Matthew Vasko,

Founder, Century of Compassion

connection, empathy

Not Social Distancing: Physical Distancing

Image: David Ramos/Getty Images


 

Dear world, can we please stop calling it “Social Distancing?” As human beings, we all need social contact to maintain emotional health. This Coronavirus pandemic sucks and using the term Social Distancing repeatedly isn’t helping things any. In our house, we’ve taken to using the term “Physical Distancing” to both better describe what it is we are doing and to remind ourselves that even while physically apart from our friends and extended family we can remain socially close.

Personally, I am making an effort to reach out to all sorts of people in my social sphere to see how people are doing and provide emotional support where I can. I imagine that most people are doing something similar, as we should be. And as the weeks grind on and we spend more time isolated from many of the people with whom we usually spend time, I sure we’ll continue to think of creative ways to connect.

Already this week I’ve Skyped, FaceTimed, Zoomed, texted, messaged, and phoned all sorts of people from coworkers to family members to friends with whom I’d fallen out of touch. And I plan to keep it up. I’m also making an effort to set up Skype sessions between my kids and their friends as sort-of virtual play dates. All of this is important. Each interaction helps. And it’s all social.

Each day, my family is getting out for a morning walk and waving at neighbors and exchanging pleasantries from a safe distance. Again, physically we are separated, but socially we are close.

If anything, it feels like the whole world is drawn closer by our common shared experience with this pandemic. We see videos on social media of Italians singing from their balconies and medical professionals dancing in full protective gear. Commonality builds empathy, and before this is over, every single one of the nearly eight billion people on planet Earth will be able to empathize with what it was like to have battled this novel Coronavirus.

So, let’s all make an effort to remain socially close while we practice Physical Distancing. And – as has become my catch phrase: Stay safe. Stay healthy.

With Love,

Matt Vasko

Founder, Century of Compassion

(Postscript: My heart goes out to each and every person who has, is, or will suffer from COVID-19. Please know that you are in my thoughts. Much love to anyone the world over who has lost someone to this terrible disease.)

compassion, empathy, kindness, Love, RECK, respect

Parenting with Respect, Empathy, Compassion, and Kindness

Parenting can be a challenge, but it can also be a joy. As parents, we are always searching for tools to help us overcome the challenges and bring us to that place of joy. One set of such tools that has been highly effective for me is learning to parent with respect, empathy, compassion, and kindness (RECK). This transition, which happened gradually for me three years ago over the course of about 18 months, has been absolutely transformational.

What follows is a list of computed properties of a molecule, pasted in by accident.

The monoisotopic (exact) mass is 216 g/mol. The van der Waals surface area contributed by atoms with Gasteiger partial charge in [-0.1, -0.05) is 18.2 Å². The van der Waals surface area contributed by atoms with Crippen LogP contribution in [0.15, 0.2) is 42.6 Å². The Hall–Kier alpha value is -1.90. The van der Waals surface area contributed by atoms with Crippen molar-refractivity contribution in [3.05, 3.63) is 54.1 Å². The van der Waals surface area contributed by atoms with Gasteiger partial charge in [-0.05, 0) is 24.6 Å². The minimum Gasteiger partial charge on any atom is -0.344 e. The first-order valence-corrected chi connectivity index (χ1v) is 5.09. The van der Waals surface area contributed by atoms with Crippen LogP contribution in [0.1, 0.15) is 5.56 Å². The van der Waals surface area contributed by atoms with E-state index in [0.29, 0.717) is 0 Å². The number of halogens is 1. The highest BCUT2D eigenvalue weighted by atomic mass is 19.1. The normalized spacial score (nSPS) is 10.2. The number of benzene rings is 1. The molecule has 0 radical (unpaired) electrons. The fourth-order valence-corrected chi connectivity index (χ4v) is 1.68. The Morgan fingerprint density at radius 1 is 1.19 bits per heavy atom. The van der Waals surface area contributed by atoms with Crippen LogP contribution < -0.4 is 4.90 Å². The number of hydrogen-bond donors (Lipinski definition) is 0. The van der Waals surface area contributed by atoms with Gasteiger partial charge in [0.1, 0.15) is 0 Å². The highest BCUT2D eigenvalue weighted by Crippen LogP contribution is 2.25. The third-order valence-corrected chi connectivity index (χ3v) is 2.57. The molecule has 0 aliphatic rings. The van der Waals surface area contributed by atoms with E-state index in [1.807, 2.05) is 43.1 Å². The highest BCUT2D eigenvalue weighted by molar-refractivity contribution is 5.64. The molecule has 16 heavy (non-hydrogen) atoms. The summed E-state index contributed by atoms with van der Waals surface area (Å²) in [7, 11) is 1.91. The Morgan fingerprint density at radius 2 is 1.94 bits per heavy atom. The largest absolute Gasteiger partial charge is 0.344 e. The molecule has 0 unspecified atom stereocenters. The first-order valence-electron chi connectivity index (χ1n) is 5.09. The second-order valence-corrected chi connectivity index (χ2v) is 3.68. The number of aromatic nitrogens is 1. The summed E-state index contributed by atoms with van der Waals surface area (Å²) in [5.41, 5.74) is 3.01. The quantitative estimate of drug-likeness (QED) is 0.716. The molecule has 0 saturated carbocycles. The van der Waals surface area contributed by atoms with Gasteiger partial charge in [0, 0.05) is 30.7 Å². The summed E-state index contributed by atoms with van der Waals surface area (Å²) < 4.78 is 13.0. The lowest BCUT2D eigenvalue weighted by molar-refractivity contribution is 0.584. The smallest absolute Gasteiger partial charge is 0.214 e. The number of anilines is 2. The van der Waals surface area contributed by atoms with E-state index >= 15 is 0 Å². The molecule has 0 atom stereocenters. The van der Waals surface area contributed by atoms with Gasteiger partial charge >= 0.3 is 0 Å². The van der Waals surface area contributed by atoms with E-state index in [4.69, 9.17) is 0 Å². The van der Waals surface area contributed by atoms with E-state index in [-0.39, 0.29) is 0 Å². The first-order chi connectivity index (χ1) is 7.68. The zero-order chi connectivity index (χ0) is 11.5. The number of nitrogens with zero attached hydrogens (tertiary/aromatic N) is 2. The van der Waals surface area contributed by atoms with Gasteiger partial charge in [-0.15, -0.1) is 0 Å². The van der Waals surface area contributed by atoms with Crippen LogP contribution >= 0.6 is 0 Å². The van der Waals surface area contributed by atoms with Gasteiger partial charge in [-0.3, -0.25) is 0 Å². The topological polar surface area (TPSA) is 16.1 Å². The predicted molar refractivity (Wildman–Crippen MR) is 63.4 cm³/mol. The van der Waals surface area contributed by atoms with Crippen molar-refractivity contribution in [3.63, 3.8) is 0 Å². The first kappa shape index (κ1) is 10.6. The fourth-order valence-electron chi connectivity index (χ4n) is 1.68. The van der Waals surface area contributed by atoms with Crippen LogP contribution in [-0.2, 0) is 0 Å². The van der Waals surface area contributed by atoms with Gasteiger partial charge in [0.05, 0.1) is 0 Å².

The first thing I discovered when I put these tools to use was how often I was completely unempathetic to things my then 6-year-old twins were experiencing. After all, I had been six once myself. And I remember what a strange, magical, and sometimes frightening place the world could be. Harnessing my empathy allowed me to slow down and see things from their perspective. Respect played a part in this too, because first I needed to have a certain amount of respect for the fact that what they were experiencing was very real to them before I could start to empathize with them.

Over time, this experience changed me. I became a much more patient parent. I came to realize that when they didn’t immediately hop-to-it when I asked them to do something it wasn’t because they were defying me, but because they needed a moment to shift gears. Children have full inner lives just like adults and – like adults – children need a moment to process a request, finish up whatever they were doing, and move forward.

For me, compassion was an easy one when something happened to my children physically, but a challenging one when things happened to or within my children emotionally. Compassion, for me, was very much about learning to read my children better. Yesterday, for example, I told my son that I was a little disappointed that he had gone against one of the house rules (it was really just kind of an aside, no big deal). He didn’t react much at first, but about five minutes later he got up from the couch and went to his room. A few years ago I would not have understood what was happening, but thanks to working on my compassionate response I was immediately cued in to the fact that he was beating himself up over what he had done. I went to his room and we had a long talk about the fact that I love him and that he needs to talk to himself the way he would expect a good friend to talk to him. He wouldn’t let a friend speak to him abusively and he shouldn’t speak to himself that way either.